Neuromarketing: Who Decides What You Buy?

People who have found themselves indulging in clothing trends, jiving to mainstream music, or frequenting the local Starbucks can see that companies spend billions a year researching how to perpetuate such conformity. What people may not know is that the advertising itself is becoming far more scientifically advanced. Neuromarketing is an emerging branch of neuroscience in which researchers use medical technology to determine consumer reactions to particular brands, slogans, and advertisements. By observing brain activity, researchers in lab-coats can predict whether you prefer Pepsi or Coke more accurately than you can. Critics have already begun to denounce the idea for its intrusiveness; however, though the field is already highly controversial, there is no doubt that its continuing development will ultimately have a profound impact on consumerism and the overall study of human behavior. In America’s capitalist society, advertisements drive our everyday lives. While the idea of actual ‘mind control’ may seem far-fetched and unrealistic, the fact remains that the

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marketing industry has had a firm grasp over the American perception of everything from smoking to sex education. Our current concept of marketing, with its image-based ads, department store window displays, and catchy TV jingles, actually did not exist before the mid-1900s. Starting in the 1950s, fast food industries teamed up with processed food companies to shape the concept of what we now understand to be McDonald’s and Burger King ‘cuisine’ [1]. In the 1980s, the invention of cable TV, VCRs, and remote controls revolutionized the advertising world, as it allowed the media to become much more easily accessible to average families [2]. These developments soon allowed advertising executives to cater to the public’s general interests and subconscious desires. Over time, the marketing industry has learned to exploit our responses to a wide variety of images and concepts. It is not difficult, however, to recognize and understand the methodology behind these marketing campaigns. The strategic placement of Victoria’s Secret models into Super Bowl halftime commercials has an obvious sexual appeal. Celebrities are paid to endorse particular products, since their personal testimonies make any company just seem better. Even the catchiness of a jingle makes us more likely to pause when we see a bag of Kit Kats or Goldfish crackers. But somehow, despite the almost laughably obvious marketing methods, we still respond positively to popular brands and catchy slogans—tools crafted purposely by marketing executives to catch our attention. This tendency to gravitate toward familiar symbols and phrases is the driving force behind the concept of neuromarketing. Scientists are focusing on these natural inclinations, using brain imaging techniques to gauge consumer reactions and expand upon more common, traditional methods, such as surveys and focus groups.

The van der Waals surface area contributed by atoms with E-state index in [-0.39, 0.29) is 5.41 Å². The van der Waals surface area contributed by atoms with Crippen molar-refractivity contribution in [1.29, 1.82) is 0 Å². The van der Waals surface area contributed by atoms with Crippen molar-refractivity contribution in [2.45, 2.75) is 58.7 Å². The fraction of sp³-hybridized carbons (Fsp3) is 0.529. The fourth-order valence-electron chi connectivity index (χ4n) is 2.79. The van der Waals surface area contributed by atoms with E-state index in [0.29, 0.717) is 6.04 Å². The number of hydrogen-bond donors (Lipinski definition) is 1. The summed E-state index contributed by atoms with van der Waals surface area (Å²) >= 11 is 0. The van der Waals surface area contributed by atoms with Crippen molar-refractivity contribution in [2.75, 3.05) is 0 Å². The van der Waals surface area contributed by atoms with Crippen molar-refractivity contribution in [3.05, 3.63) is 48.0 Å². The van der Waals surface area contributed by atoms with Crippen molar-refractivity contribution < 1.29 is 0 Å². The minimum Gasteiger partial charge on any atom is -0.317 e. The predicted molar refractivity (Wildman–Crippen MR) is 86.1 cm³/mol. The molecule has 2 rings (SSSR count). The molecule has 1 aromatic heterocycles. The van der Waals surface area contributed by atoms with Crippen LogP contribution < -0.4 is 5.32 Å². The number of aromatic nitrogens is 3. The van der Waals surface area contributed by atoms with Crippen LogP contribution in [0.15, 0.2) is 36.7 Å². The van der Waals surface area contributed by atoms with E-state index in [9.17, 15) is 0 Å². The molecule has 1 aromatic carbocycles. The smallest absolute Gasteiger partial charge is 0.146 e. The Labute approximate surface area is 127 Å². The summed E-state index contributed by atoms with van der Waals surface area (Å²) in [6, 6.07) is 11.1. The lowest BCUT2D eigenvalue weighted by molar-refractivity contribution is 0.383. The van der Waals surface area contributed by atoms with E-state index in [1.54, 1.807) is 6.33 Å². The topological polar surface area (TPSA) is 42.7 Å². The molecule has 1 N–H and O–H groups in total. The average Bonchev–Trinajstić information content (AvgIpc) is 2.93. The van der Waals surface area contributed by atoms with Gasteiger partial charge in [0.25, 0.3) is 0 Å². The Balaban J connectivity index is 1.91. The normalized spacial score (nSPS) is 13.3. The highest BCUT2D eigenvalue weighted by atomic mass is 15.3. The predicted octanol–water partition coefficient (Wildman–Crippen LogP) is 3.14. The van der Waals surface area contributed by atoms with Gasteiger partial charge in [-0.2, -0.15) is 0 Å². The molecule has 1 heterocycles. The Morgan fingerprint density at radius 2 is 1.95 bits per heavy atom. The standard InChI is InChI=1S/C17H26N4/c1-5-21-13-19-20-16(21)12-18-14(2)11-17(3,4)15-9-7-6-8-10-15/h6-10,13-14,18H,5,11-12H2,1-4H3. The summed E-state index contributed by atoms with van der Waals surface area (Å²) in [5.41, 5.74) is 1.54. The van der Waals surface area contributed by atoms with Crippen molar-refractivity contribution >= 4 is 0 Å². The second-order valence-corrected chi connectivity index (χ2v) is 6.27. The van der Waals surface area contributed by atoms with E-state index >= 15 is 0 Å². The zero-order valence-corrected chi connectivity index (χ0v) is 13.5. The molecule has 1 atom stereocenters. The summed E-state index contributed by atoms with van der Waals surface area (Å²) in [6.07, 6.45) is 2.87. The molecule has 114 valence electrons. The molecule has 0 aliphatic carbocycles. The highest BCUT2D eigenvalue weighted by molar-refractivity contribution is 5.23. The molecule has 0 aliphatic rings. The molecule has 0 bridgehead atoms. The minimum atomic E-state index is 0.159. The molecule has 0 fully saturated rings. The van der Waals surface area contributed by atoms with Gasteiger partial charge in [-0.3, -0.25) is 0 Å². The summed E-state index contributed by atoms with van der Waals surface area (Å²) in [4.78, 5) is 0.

There are multiple types of brain-imaging technologies used in current neuromarketing studies: fMRI (functional magnetic resonance imaging), QEEG (quantitative electroencephalography), and MEG (magnetoencephalography). However, the fMRI method is currently the most popular amongst marketing companies, since it utilizes mainstream technology to produce clear images of real-time brain activity.
As an imaging technique, the process also translates results more easily into layman’s terms: rather than presenting data in strings of incomprehensible numbers, fMRI technology gives people the opportunity to actually visualize the activity patterns in their brains.

Quote:”Advertising is becoming more scientifically advanced”
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